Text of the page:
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The Needless Complexity of Our Courts

Lawsuits take years, draining money and frustrating everyone involved. The few cases that do make it to trial generate indecipherable rulings. It all undermines faith in our system, and it doesn’t have to be this way.

A courtroom
Most people with a case in court can’t understand what goes on in a lawsuit and are increasingly unwilling to accept what comes out of it. For reasons unknown to them, the case goes round and round for years without reaching its merits, and then the parties are forced to settle because their money and willpower were drained during the preliminary skirmishes. Ninety-nine percent of cases never get a trial.

This usually happens because, more than ever, courts focus mostly on matters of form over substance. They dwell more on how a claim was asserted rather than what the claim asserts. On empty battles over what evidence will be shared among the parties. On generating mountains of needless exhibits and testimony. Cases yield indecipherable, highly technical rulings by judges. Parties don’t see justice done, and faith in our system is undermined.

To regain their credibility, courts should eliminate the needless complexity that keeps most cases from being heard on their merits. Here are just five ways that could cut wasted court time by more than half:

First, courts should hear pre-trial challenges to a lawsuit only once in a single motion for summary judgment whose timing and content are fixed by the judge. Right now, many lawsuits lose years while the lawyers focus on repetitive challenges to whether the party suing is the right person to raise the claim, whether the complaint initiating the lawsuit is technically sufficient, and later whether the claim is strong enough to go to trial. Each motion yields briefs, responses, replies, arguments and decisions that take years. Allowing only a single pre-trial challenge can reduce time in court by years. Look at the docket sheet of a case in almost any state to see the hundreds of unnecessary filings.

Next, judges’ orders requiring evidentiary disclosures should replace the parties’ tangled and time-consuming requests for evidence from each other. A judge should hold an initial conference in which the judge would ask the parties what documents they want from their opponents. The judge would then craft an order about what must be produced. Brief remote conferences can police and supplement these orders. This would replace written requests between the parties, time periods for responses, objections, replies, negotiations, briefs, court arguments and written decisions. This process is the biggest time-waster in court today and needs greater judicial supervision. To watch the months and years roll by during this process of discovery, look at a typical case.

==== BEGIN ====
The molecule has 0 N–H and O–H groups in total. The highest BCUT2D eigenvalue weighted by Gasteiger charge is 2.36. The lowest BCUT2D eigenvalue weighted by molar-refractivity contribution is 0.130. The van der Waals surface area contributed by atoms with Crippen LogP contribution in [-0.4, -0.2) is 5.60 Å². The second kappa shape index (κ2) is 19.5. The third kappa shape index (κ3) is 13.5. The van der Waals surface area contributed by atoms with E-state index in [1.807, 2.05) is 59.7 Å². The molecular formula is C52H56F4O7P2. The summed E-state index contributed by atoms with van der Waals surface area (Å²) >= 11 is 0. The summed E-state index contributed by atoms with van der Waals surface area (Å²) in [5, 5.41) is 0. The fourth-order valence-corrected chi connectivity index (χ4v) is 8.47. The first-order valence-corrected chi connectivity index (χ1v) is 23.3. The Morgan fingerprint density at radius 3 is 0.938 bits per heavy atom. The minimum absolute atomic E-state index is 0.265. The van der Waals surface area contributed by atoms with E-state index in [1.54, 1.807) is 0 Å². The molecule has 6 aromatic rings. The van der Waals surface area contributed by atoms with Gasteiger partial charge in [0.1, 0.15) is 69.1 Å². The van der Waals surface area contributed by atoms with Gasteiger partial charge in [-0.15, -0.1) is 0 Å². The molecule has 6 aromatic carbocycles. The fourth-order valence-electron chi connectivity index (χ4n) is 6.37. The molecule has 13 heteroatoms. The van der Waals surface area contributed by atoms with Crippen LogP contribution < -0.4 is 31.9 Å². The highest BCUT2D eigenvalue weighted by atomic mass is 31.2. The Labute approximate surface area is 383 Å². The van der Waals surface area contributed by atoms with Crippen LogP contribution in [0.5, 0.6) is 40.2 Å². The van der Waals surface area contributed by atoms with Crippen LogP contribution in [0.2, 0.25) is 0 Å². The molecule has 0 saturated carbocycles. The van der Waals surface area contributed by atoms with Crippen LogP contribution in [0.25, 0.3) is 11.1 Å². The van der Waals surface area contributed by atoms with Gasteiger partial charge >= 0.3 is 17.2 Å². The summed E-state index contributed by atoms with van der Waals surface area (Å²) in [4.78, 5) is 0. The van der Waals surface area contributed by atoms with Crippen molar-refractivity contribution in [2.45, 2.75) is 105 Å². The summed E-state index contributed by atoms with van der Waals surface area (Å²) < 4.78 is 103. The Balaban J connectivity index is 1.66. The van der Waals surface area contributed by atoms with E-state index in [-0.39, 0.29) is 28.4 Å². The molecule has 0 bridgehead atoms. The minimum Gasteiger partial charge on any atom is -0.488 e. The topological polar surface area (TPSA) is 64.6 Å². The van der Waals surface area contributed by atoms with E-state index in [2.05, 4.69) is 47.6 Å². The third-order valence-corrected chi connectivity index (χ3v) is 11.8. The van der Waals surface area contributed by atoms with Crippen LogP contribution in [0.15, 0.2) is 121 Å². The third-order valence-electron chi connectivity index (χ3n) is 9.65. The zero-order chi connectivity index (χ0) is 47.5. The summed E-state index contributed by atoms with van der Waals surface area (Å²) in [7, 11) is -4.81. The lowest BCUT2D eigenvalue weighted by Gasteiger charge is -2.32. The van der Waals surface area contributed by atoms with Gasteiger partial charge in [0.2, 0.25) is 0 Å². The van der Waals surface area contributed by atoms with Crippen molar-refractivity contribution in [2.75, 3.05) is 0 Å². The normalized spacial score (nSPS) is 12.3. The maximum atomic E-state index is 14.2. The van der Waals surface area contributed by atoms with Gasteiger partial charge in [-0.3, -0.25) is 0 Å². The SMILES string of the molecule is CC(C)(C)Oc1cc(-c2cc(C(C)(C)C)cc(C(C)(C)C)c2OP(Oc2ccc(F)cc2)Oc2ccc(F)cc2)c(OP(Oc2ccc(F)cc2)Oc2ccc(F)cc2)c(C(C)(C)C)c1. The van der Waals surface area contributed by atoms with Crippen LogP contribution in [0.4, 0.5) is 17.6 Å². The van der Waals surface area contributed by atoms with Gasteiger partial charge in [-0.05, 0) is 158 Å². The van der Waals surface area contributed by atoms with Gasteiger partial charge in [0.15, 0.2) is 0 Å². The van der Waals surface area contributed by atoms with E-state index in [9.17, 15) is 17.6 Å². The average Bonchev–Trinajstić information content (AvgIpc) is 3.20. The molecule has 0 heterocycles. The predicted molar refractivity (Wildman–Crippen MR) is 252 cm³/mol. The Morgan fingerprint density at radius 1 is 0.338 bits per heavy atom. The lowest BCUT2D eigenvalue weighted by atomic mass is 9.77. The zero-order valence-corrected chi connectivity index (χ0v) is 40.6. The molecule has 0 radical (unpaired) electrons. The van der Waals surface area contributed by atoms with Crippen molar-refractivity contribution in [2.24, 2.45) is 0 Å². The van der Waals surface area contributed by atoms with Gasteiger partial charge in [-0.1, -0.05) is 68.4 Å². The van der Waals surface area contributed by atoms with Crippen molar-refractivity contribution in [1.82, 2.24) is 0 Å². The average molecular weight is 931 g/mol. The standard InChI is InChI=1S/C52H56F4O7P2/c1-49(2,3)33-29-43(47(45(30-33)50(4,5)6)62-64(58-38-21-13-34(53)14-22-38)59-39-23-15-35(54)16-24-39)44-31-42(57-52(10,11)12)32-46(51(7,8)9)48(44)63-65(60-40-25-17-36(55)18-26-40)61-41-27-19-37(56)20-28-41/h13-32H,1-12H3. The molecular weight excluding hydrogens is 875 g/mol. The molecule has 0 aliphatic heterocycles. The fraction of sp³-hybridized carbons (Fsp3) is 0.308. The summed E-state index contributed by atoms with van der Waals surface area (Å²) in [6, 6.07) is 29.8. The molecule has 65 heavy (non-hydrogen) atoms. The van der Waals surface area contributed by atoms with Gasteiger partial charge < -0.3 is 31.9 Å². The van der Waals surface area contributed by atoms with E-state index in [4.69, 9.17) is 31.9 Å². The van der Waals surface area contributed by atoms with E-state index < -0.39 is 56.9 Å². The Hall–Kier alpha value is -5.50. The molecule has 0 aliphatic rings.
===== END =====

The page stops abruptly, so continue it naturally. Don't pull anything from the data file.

Once a case gets to trial, courts should require parties to stipulate to the facts that are undisputed, eliminating needless exhibits and long-winded trial testimony to prove things like whether a particular email was composed, sent and received or that, on a certain date, a bank account had a certain dollar amount in it. To see the problem, look at a typical exhibit list.

When they write decisions, judges should get to the heart of who wins and why in plain English, discussing background and tangential issues only if they are truly needed. Compare a typical decision to its more direct alternative.

Finally, appellate court rulings should aim at clarifying the applicable legal rules for the lower courts and the public in understandable language. Read this classic example from Justice Oliver Wendell Holmes and contrast it with a less accessible decision from a contemporary court.

There is no single reason American courts have fallen so far into the weeds in recent decades. Courts have always been slow. But law firms that bill by the hour, an increase in strategic but frivolous lawsuits and a judiciary unwilling to rock the boat may be part of the explanation. What is clear is that Americans are dissatisfied with the performance of their institutions and that there are definite ways for those institutions to address that dissatisfaction. In the judiciary’s case, needless complexity is the place to start.

Thomas G. Moukawsher, as a lawyer and a Connecticut Superior Court complex litigation judge, has been trying cases for some 40 years. He is the author of the new book The Common Flaw: Needless Complexity in the Courts and 50 Ways to Reduce It, from which this is adapted.

Governing’s opinion columns reflect the views of their authors and not necessarily those of Governing’s editors or management.
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